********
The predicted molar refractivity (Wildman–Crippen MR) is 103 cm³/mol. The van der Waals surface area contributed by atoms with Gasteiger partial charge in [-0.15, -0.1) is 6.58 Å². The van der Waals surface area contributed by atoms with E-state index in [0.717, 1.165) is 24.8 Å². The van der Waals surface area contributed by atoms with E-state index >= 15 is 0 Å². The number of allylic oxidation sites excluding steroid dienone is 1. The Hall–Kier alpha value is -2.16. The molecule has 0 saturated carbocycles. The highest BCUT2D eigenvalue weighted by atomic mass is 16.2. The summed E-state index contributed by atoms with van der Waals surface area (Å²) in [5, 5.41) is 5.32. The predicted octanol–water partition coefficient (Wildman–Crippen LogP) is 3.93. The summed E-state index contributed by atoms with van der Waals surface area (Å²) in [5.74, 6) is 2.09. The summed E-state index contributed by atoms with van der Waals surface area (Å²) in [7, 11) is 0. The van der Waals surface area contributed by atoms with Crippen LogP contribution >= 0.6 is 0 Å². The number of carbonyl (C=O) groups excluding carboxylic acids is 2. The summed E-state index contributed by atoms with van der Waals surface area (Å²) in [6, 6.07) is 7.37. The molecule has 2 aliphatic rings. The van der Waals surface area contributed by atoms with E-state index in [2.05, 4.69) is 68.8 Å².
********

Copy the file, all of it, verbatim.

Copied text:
The predicted molar refractivity (Wildman–Crippen MR) is 103 cm³/mol. The van der Waals surface area contributed by atoms with Gasteiger partial charge in [-0.15, -0.1) is 6.58 Å². The van der Waals surface area contributed by atoms with E-state index in [0.717, 1.165) is 24.8 Å². The van der Waals surface area contributed by atoms with E-state index >= 15 is 0 Å². The number of allylic oxidation sites excluding steroid dienone is 1. The Hall–Kier alpha value is -2.16. The molecule has 0 saturated carbocycles. The highest BCUT2D eigenvalue weighted by atomic mass is 16.2. The summed E-state index contributed by atoms with van der Waals surface area (Å²) in [5, 5.41) is 5.32. The predicted octanol–water partition coefficient (Wildman–Crippen LogP) is 3.93. The summed E-state index contributed by atoms with van der Waals surface area (Å²) in [5.74, 6) is 2.09. The summed E-state index contributed by atoms with van der Waals surface area (Å²) in [7, 11) is 0. The van der Waals surface area contributed by atoms with Crippen LogP contribution >= 0.6 is 0 Å². The number of carbonyl (C=O) groups excluding carboxylic acids is 2. The summed E-state index contributed by atoms with van der Waals surface area (Å²) in [6, 6.07) is 7.37. The molecule has 2 aliphatic rings. The van der Waals surface area contributed by atoms with E-state index in [2.05, 4.69) is 68.8 Å².